28. I don’t know a ton about Evan White as a prospect, but he just signed a 6YR/$24M deal as a 23-year old 1B in AA and a FV 50 according to Fangraphs. A college pick, he had a 132 wRC+ last year at AA. There doesn’t seem to be any question as to whether or not he’ll hit enough to be a productive 1B at the big league level, so the obviously interesting thing is why he would sign away all of his club control for “only” $24M.

    But I don’t know why it’s interesting other than maybe that it’s rare. People work for companies and governments, taking guaranteed money vs. the risk of having to be self-employed or a business owner. Why do we expect baseball players to not do the same? If he went year-to-year, would he make more money? Sure, but why are we so surprised professional athletes like White and Albies and Jon Singleton who sign these seemingly absurd team-friendly deals? I can’t say that I wouldn’t be extremely tempted to do the same. The first million is the hardest to make in life. Even more hard is the first 10 million. These guys, before they ever expose themselves to the biggest risk imaginable — competing against the top competition in the world for a sustained period — they set themselves, their families, and their family’s families up financially for the rest of their lives. That’s pretty cool.

  29. Some thoughts on White:

    He is expected to be a fast mover to MLB. This contract removes the incentive for the team to negatively change that schedule due to service time. Presumably he gets the call as soon as they think he is ready.

    That said, the Mariners have a terrible record turning position prospects into MLB players.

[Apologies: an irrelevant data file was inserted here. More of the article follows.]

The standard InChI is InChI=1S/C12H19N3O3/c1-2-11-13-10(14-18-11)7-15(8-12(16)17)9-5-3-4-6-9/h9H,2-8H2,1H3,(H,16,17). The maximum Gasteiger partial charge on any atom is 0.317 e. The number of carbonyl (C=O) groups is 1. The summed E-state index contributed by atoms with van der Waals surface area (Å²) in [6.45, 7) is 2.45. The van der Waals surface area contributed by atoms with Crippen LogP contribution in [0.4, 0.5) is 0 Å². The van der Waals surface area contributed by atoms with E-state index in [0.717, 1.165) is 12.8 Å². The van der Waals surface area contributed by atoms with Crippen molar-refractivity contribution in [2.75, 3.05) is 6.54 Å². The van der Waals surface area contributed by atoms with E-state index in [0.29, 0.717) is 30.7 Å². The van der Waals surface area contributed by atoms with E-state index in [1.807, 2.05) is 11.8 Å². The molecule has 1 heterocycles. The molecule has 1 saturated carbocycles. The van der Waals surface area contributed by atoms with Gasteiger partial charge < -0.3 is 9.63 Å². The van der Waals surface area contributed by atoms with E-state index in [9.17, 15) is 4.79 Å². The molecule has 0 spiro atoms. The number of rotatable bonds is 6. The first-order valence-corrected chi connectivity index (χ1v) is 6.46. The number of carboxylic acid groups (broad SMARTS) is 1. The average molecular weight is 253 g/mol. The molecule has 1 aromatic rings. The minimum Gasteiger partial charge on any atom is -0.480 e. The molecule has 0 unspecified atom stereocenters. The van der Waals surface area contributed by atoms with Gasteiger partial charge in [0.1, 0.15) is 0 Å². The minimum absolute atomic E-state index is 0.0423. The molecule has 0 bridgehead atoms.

If he really is a 50fv prospect, why are they giving him this much? a 50 should only get about $13M in his team control years, with most of these players being released before that final, most expensive Arb year (which accounts for 1/2 the earnings)

    Singleton signed his deal only after the Astros extorted him with the threat that they wouldn’t call him up at all if he didn’t sign. The fact that they had to eat the contract was satisfying. Seriously, F*** the Astros.

  30. @46 Ray could be a great add, depending on the ask. I don’t see him as an elite arm though. He’s more of like a polished version of what Newk could be. If they want ace prices, I hope Atlanta is out. If the price starts around Bryse Wilson though, I’d be intrigued.

  31. @47 I would not trade Wilson. My gut tells me he has more upside that Wright. He’s younger. He made an Acuna-like rise through the system. If any one of the prospects is going to turn into a solid starter, short of Anderson, it’ll be Wilson.

  32. One year of Ray is not worth all that much. The D’Backs will likely not get a huge return and not trade. Same thing goes for the Marcus Semien rumors. I’d be very skeptical of any rumors about stars with a year left of control. Seems like teams always command more then they are worth.

  33. Oh, right, you know, Freddie Freeman has only one guaranteed year left after next year. With two years of control maybe it’s time to start shopping him. Right? Right??